Where’s he been since?

He went back to Texas, where he spent most of his career before the move to Boston, and all he did was pitch to a 2.89 ERA and All-Star appearance in 2022, no big deal. Told you it’d be sore. At least, this year, he’s back to usual form.

Chris Mazza

Claimed off waivers for the New York Mets, December 20, 2019

What did he do for us?

Started 6 of his 9 appearances in 2020 for Boston, pitching to a 4.80 ERA and 1.63 WHIP. Definitely not awesome, and that 24-36 record was indicative of it. He was then part of the trade that sent Jeffrey Springs to Bloom’s old stomping ground, netting us Nick Sogard and Ronaldo Hernandez, two guys who have a combined 1 day of MLB service between them.

Where’s he been since?

He pitched 27 Major League innings in 2021, but Mazza must have went back and forth between Tampa and Triple-A Durham two dozen times in 2021, no exaggeration, before Seattle picked him up off waivers in 2022. His most recent baseball experience was out in Mexico for the Saraperos de Saltillo, where he was released this past May.

Kevin Plawecki

Cleveland Guardians v Texas Rangers Photo by Ben Ludeman/Texas Rangers/Getty Images

Signed as free agent on January 2, 2020

What did he do for us?

Weck-dog! He was a better locker-room presence than a batter, and for that matter, a catcher. You scarcely hear a bad word about Plawecki’s demeanor from Red Sox players, or any players at all. He hit .270 on our roster, but most of that was due to a strong 2020 season where he also made some pitching appearances in some blowouts because, hey, it couldn’t get much worse!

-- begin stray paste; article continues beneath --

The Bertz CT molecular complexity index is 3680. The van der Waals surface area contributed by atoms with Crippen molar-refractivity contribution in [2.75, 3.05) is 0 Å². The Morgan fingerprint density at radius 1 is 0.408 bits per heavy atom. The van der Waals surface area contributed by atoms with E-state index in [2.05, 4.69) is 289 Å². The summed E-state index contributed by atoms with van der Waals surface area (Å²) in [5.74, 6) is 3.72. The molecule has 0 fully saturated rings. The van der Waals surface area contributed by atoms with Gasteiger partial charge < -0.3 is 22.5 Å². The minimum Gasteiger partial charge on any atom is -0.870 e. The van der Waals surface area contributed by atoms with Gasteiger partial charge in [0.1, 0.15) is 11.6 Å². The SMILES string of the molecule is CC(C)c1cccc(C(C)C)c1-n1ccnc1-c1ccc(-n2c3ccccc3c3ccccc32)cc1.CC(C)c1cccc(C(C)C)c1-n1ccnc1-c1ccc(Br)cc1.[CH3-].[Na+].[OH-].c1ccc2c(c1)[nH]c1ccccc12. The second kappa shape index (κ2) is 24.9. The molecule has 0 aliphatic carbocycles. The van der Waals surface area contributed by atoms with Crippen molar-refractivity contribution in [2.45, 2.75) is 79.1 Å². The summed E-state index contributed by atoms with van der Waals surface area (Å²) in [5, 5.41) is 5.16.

Where’s he been since?

Plawecki has had 11 Major League plate appearances since being released by the Red Sox on September 19, 2022, all last year for Texas, and currently catches for the Padres’ Triple-A team. In an alternate universe, I’m sure he has Jorge Alfaro’s job and hairdo.

Jeffrey Springs

Traded to the Sox for Sam Travis on January 15, 2020

What did he do for us?

Unfortunately, his time in Boston was short-lived and filled with COVID regulations, as he pitched arguably the worst year of his career out of the bullpen. As I mentioned earlier, he was unceremoniously traded to Tampa along with Chris Mazza for some depth prospects... so you’ll read about them in, like, five installments of this, I’m sure.

Where’s he been since?

Gosh. Don’t you all read? He is still in Tampa’s organization and was one of the best starters in baseball last year. But this year he went down with an arm injury that necessitated Tommy John surgery. Won’t be seeing him for a while.

Matt Hall

Traded to the Sox for catcher Jhon Nunez on January 17, 2022

What did he do for us?

Oh, you know... low risk, low reward, turns into, quite literally, low reward. The lefty pitched to a 3.12. Doesn’t sound bad? Unfortunately, that was his WHIP in 2020. His ERA was approaching 20. 4 appearances, 1 start, multiple headaches for Ron Roenicke.

Where’s he been since?

He hasn’t pitched in the Major Leagues since, so at least he hasn’t gotten to hear any Fenway boos — or any boos outside of the MLPB, the only league where he might still be pitching.

And so began what has become a questionable tenure. I am going to save what happened on February 10, 2020 for next time, because I want to keep this under 1500 words. That fateful day brought a few Dodgers prospects named Jeter Downs, Alex Verdugo, and Connor Wong, but not for free. As we all know, that trade and its implications warrants a full article by itself, but we’ll sum up Bloom’s first three and a half months as: low consequence moves that carried much more weight after these players departed our organization. How could we have known better, could they have been coached better, and is the front office to blame for these botches? I’ve said enough for tonight, so I’ll leave the analysis to you all in the comments! Until next time.